I think someone should read this old stuff and find out if it is any good.
There is a kind of “lost” Mormon literature, hundreds of works published before the 1970s that today even most of us who study our literature have never heard of, let alone read. Married Sweethearts (1928) clearly falls in this category. I’d heard of Osmond’s epic poem The Exiles (1926) and knew that he was a professor of English at BYU when I came across a note by Sam Taylor that mentioned Osmond’s novel (which I excerpted here). In that excerpt, Taylor had a poor opinion of Osmond’s work:
Professor Osmond had scant admiration for my literary output, nor did I for his. His criticism was always the same: “Come to the point at once.” Atmosphere, characterization, dramatic progression, suspense, the narrative hook, the plants, the turnover at the climax—all this meant nothing to him. Of course I was writing for the national market, which he didn’t understand, and he for the captive internal press, where the vital element was the faith-promoting factor.
He tried, however, to break into the big time. He wrote a novel, Married Sweethearts, and had it published by a local printer. “I know it would make a great movie,” he said, “but I can’t get anybody in Hollywood to read it.” I admit that I tried to, and then I agreed with a student friend who said, “Nor anybody in Provo.”
Since I have finished reading Osmond’s novel, unlike Taylor, I can confidently say that the latter’s characterization isn’t correct in most respects—at least not regarding Married Sweethearts. It isn’t written for the “captive internal press” nor is the “faith-promoting factor” the vital element. In fact, Osmond’s characters are not Mormon (the only arguably Mormon character in the book is Butch Cassidy), some smoke and drink, and Osmond’s portrayal of marriage is informal, at times.
Nor does Taylor’s claim that “atmosphere, characterization, dramatic progression, suspense, the narrative hook, the plants, the turnover at the climax” meant nothing to Osmond seem quite fair. Those elements clearly exist in the novel, just not with the skill and deftness that you might expect from one of Taylor’s works. Its not a page turner, but Married Sweethearts, had it been edited well, would likely be no worse than the average western novel today.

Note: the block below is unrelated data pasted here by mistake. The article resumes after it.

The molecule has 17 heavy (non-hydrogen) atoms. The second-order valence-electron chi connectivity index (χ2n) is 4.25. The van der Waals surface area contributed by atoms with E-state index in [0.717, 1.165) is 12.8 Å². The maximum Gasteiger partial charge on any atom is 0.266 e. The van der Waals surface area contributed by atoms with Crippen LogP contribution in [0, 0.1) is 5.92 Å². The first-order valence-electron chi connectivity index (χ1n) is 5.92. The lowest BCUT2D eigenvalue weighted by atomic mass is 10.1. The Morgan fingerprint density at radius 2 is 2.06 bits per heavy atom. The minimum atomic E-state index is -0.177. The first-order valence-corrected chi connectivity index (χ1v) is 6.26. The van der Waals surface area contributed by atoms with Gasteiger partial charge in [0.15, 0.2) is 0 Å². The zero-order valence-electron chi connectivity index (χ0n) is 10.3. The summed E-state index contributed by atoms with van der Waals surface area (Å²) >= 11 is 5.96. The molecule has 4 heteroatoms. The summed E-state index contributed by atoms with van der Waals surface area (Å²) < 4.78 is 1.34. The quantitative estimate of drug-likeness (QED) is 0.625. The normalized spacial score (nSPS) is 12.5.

And Married Sweethearts is exactly that. It begins with the kidnapping of Nell Foster, the daughter of the town banker, and the Graniteville mail carrier, Badger Wolf. The pair are spirited away to Eagle’s Roost, a mountainous hideout used by outlaws and mining prospectors, and kept there for months while Nell’s father and the town search for the pair and wait for a ransom demand that never comes. And some in the town, including Badger Wolf’s wife, Samantha, are not even convinced that the pair were kidnapped, but instead ran off together.
Nell’s best friend, Lily Williams, eventually tires of waiting and decides to make her own search expedition, heading to Robber’s Roost, the hideout of Butch Cassidy, husband of Lily’s childhood friend, Bliss. Accompanied by farm hand Sunny Brown, Lily passes through many difficulties to reach Robber’s Roost and gain Cassidy’s respect. But jealousy in Cassidy’s crew leads Lily and Sunny to flee and head to Eagle’s Roost, with Cassidy’s gang on their tails.
While the plot includes a lot of (somewhat flat) action, the driving issue isn’t merely finding and rescuing the captives, but, as the title implies, what kind of marriages, if any, that the main characters have. Nell Foster and Sunny Brown are single, and are provided with suitable mates by the end of the book (not each other). Samantha Wolf leaves her husband for his rival, the very religious Deacon Abraham “Blue” Crane, and Lily Williams’ marriage to her husband, Vern, is strengthened.
While the plot itself isn’t all that strong, its hardly the biggest problem with the novel. Osmond simply makes the kind of rookie mistakes that are seen so often in self-published books when the author hasn’t sought external editing. Especially early in the text there are narrative jumps, where Osmond doesn’t realize that he didn’t adequately explain what happened. No doubt the situation was clear in his mind, but that clarity didn’t make it to the page.
Osmond’s overall message is also somewhat distracted. While the title implies a focus on what makes a loving relationship after marriage, the bulk of the novel focuses on when the main characters are not with their “sweethearts.” And even when the author tries to make a case that post-marital romance is important, the case is made in statements by the characters instead of actions and elements of the plot. I believe Osmond might have ended up with a better book if he hadn’t titled the book Married Sweethearts and tried to make lame arguments about it in the book.
The book also suffers because of elements outside of Osmond’s control. In an effort to give the right atmosphere to the book, Osmond relies on language and terminology that has not survived well the last 85 years—several times that language obscures the events, and the context doesn’t always help clear up what Osmond is saying.
So, I can’t really recommend Married Sweethearts, not unless someone wants to carefully edit the book to remove the narrative jumps and possibly remove the attempts at promoting post-marital romance. But, I don’t have any regrets about reading the book. I think someone needs to look at these older works1, so that we have an idea of which of the many old works of Mormon Literature are worth reading.